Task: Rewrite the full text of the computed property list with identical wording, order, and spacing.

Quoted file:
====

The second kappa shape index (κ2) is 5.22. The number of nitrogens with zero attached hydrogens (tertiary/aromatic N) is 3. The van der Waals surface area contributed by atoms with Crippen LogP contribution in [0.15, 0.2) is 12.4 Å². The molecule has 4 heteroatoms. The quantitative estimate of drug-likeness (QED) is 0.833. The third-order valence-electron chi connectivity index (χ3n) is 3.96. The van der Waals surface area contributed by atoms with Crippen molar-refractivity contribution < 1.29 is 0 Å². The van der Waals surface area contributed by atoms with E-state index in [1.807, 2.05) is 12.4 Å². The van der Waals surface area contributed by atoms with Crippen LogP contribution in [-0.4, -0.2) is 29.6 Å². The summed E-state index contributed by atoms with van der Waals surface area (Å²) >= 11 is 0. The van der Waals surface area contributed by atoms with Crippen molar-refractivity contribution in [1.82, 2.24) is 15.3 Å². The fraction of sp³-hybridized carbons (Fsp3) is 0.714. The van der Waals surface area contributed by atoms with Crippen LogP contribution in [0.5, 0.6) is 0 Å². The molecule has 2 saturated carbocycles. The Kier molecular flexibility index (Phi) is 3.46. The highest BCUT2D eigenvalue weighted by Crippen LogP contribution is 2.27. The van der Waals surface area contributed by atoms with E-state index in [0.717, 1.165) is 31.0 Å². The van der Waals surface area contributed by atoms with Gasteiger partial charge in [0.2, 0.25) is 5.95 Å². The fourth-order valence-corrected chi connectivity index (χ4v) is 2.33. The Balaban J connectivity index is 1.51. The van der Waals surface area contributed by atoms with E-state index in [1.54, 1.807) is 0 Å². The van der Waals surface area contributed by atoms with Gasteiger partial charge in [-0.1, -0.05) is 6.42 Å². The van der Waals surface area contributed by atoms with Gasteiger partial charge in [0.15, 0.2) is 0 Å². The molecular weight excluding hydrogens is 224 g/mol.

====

The second kappa shape index (κ2) is 5.22. The number of nitrogens with zero attached hydrogens (tertiary/aromatic N) is 3. The van der Waals surface area contributed by atoms with Crippen LogP contribution in [0.15, 0.2) is 12.4 Å². The molecule has 4 heteroatoms. The quantitative estimate of drug-likeness (QED) is 0.833. The third-order valence-electron chi connectivity index (χ3n) is 3.96. The van der Waals surface area contributed by atoms with Crippen molar-refractivity contribution < 1.29 is 0 Å². The van der Waals surface area contributed by atoms with E-state index in [1.807, 2.05) is 12.4 Å². The van der Waals surface area contributed by atoms with Crippen LogP contribution in [-0.4, -0.2) is 29.6 Å². The summed E-state index contributed by atoms with van der Waals surface area (Å²) >= 11 is 0. The van der Waals surface area contributed by atoms with Crippen molar-refractivity contribution in [1.82, 2.24) is 15.3 Å². The fraction of sp³-hybridized carbons (Fsp3) is 0.714. The van der Waals surface area contributed by atoms with Crippen LogP contribution in [0.5, 0.6) is 0 Å². The molecule has 2 saturated carbocycles. The Kier molecular flexibility index (Phi) is 3.46. The highest BCUT2D eigenvalue weighted by Crippen LogP contribution is 2.27. The van der Waals surface area contributed by atoms with E-state index in [0.717, 1.165) is 31.0 Å². The van der Waals surface area contributed by atoms with Gasteiger partial charge in [0.2, 0.25) is 5.95 Å². The fourth-order valence-corrected chi connectivity index (χ4v) is 2.33. The Balaban J connectivity index is 1.51. The van der Waals surface area contributed by atoms with E-state index in [1.54, 1.807) is 0 Å². The van der Waals surface area contributed by atoms with Gasteiger partial charge in [-0.1, -0.05) is 6.42 Å². The van der Waals surface area contributed by atoms with Gasteiger partial charge in [0.15, 0.2) is 0 Å². The molecular weight excluding hydrogens is 224 g/mol.